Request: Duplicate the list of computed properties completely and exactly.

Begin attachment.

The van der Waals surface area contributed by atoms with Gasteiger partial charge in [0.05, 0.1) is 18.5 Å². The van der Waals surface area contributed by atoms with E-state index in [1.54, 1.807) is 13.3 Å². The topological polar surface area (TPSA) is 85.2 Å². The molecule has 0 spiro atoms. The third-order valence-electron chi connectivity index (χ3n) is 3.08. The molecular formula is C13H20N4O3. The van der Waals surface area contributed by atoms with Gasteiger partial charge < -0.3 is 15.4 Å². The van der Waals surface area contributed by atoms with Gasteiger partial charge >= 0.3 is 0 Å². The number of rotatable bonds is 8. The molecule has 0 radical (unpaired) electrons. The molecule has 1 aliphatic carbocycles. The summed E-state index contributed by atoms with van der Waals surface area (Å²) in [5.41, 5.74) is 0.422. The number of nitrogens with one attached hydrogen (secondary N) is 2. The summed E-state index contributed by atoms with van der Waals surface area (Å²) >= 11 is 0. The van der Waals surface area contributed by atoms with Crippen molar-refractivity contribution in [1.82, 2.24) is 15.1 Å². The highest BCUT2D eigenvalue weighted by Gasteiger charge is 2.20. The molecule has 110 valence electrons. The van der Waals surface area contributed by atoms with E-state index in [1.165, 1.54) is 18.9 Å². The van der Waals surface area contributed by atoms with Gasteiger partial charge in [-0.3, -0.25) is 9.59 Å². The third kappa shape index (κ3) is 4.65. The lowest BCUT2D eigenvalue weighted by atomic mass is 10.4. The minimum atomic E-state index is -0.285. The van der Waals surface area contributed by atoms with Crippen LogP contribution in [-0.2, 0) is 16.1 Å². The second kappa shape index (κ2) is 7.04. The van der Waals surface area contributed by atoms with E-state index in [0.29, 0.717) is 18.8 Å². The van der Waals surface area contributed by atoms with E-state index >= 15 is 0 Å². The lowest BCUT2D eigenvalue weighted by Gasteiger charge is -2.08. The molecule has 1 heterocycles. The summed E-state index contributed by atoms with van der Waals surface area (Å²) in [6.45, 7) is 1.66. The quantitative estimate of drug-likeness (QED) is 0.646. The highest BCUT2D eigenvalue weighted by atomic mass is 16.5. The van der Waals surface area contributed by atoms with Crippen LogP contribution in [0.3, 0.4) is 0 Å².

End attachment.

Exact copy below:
The van der Waals surface area contributed by atoms with Gasteiger partial charge in [0.05, 0.1) is 18.5 Å². The van der Waals surface area contributed by atoms with E-state index in [1.54, 1.807) is 13.3 Å². The topological polar surface area (TPSA) is 85.2 Å². The molecule has 0 spiro atoms. The third-order valence-electron chi connectivity index (χ3n) is 3.08. The molecular formula is C13H20N4O3. The van der Waals surface area contributed by atoms with Gasteiger partial charge < -0.3 is 15.4 Å². The van der Waals surface area contributed by atoms with Gasteiger partial charge >= 0.3 is 0 Å². The number of rotatable bonds is 8. The molecule has 0 radical (unpaired) electrons. The molecule has 1 aliphatic carbocycles. The summed E-state index contributed by atoms with van der Waals surface area (Å²) in [5.41, 5.74) is 0.422. The number of nitrogens with one attached hydrogen (secondary N) is 2. The summed E-state index contributed by atoms with van der Waals surface area (Å²) >= 11 is 0. The van der Waals surface area contributed by atoms with Crippen molar-refractivity contribution in [1.82, 2.24) is 15.1 Å². The highest BCUT2D eigenvalue weighted by Gasteiger charge is 2.20. The molecule has 110 valence electrons. The van der Waals surface area contributed by atoms with E-state index in [1.165, 1.54) is 18.9 Å². The van der Waals surface area contributed by atoms with Gasteiger partial charge in [-0.3, -0.25) is 9.59 Å². The third kappa shape index (κ3) is 4.65. The lowest BCUT2D eigenvalue weighted by atomic mass is 10.4. The minimum atomic E-state index is -0.285. The van der Waals surface area contributed by atoms with Crippen LogP contribution in [-0.2, 0) is 16.1 Å². The second kappa shape index (κ2) is 7.04. The van der Waals surface area contributed by atoms with E-state index in [0.29, 0.717) is 18.8 Å². The van der Waals surface area contributed by atoms with E-state index >= 15 is 0 Å². The lowest BCUT2D eigenvalue weighted by Gasteiger charge is -2.08. The molecule has 1 heterocycles. The summed E-state index contributed by atoms with van der Waals surface area (Å²) in [6.45, 7) is 1.66. The quantitative estimate of drug-likeness (QED) is 0.646. The highest BCUT2D eigenvalue weighted by atomic mass is 16.5. The van der Waals surface area contributed by atoms with Crippen LogP contribution in [0.3, 0.4) is 0 Å².